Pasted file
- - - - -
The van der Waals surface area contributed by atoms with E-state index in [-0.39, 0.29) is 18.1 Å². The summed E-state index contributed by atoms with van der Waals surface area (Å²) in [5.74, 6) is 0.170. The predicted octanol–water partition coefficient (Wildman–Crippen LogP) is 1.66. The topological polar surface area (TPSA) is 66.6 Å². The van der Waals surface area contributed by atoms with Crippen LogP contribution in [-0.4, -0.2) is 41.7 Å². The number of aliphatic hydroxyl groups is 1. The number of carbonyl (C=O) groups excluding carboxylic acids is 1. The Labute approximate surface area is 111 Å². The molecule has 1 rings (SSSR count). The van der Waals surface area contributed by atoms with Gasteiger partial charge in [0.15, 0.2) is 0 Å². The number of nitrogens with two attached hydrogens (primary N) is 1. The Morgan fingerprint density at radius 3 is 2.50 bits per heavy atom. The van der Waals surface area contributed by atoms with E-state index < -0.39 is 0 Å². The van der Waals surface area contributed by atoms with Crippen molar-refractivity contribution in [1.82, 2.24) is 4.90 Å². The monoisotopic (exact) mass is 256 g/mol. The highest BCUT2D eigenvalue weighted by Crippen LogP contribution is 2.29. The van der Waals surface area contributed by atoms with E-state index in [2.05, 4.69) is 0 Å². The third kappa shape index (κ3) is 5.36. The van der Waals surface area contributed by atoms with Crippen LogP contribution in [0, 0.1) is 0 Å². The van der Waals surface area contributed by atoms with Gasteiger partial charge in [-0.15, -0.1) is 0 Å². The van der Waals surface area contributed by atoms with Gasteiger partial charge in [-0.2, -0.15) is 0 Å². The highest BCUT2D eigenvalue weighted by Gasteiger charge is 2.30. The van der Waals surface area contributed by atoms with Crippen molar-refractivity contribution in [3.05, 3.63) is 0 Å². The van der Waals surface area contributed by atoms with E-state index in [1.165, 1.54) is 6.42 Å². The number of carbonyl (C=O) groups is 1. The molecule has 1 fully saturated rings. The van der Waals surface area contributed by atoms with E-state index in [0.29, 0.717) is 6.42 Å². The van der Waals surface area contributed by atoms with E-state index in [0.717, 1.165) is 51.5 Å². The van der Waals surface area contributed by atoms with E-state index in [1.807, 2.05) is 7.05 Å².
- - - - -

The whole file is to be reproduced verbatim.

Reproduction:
The van der Waals surface area contributed by atoms with E-state index in [-0.39, 0.29) is 18.1 Å². The summed E-state index contributed by atoms with van der Waals surface area (Å²) in [5.74, 6) is 0.170. The predicted octanol–water partition coefficient (Wildman–Crippen LogP) is 1.66. The topological polar surface area (TPSA) is 66.6 Å². The van der Waals surface area contributed by atoms with Crippen LogP contribution in [-0.4, -0.2) is 41.7 Å². The number of aliphatic hydroxyl groups is 1. The number of carbonyl (C=O) groups excluding carboxylic acids is 1. The Labute approximate surface area is 111 Å². The molecule has 1 rings (SSSR count). The van der Waals surface area contributed by atoms with Gasteiger partial charge in [0.15, 0.2) is 0 Å². The number of nitrogens with two attached hydrogens (primary N) is 1. The Morgan fingerprint density at radius 3 is 2.50 bits per heavy atom. The van der Waals surface area contributed by atoms with E-state index < -0.39 is 0 Å². The van der Waals surface area contributed by atoms with Crippen molar-refractivity contribution in [1.82, 2.24) is 4.90 Å². The monoisotopic (exact) mass is 256 g/mol. The highest BCUT2D eigenvalue weighted by Crippen LogP contribution is 2.29. The van der Waals surface area contributed by atoms with E-state index in [2.05, 4.69) is 0 Å². The third kappa shape index (κ3) is 5.36. The van der Waals surface area contributed by atoms with Crippen LogP contribution in [0, 0.1) is 0 Å². The van der Waals surface area contributed by atoms with Gasteiger partial charge in [-0.15, -0.1) is 0 Å². The van der Waals surface area contributed by atoms with Gasteiger partial charge in [-0.2, -0.15) is 0 Å². The highest BCUT2D eigenvalue weighted by Gasteiger charge is 2.30. The van der Waals surface area contributed by atoms with Crippen molar-refractivity contribution in [3.05, 3.63) is 0 Å². The van der Waals surface area contributed by atoms with E-state index in [1.165, 1.54) is 6.42 Å². The number of carbonyl (C=O) groups is 1. The molecule has 1 fully saturated rings. The van der Waals surface area contributed by atoms with E-state index in [0.29, 0.717) is 6.42 Å². The van der Waals surface area contributed by atoms with E-state index in [0.717, 1.165) is 51.5 Å². The van der Waals surface area contributed by atoms with E-state index in [1.807, 2.05) is 7.05 Å².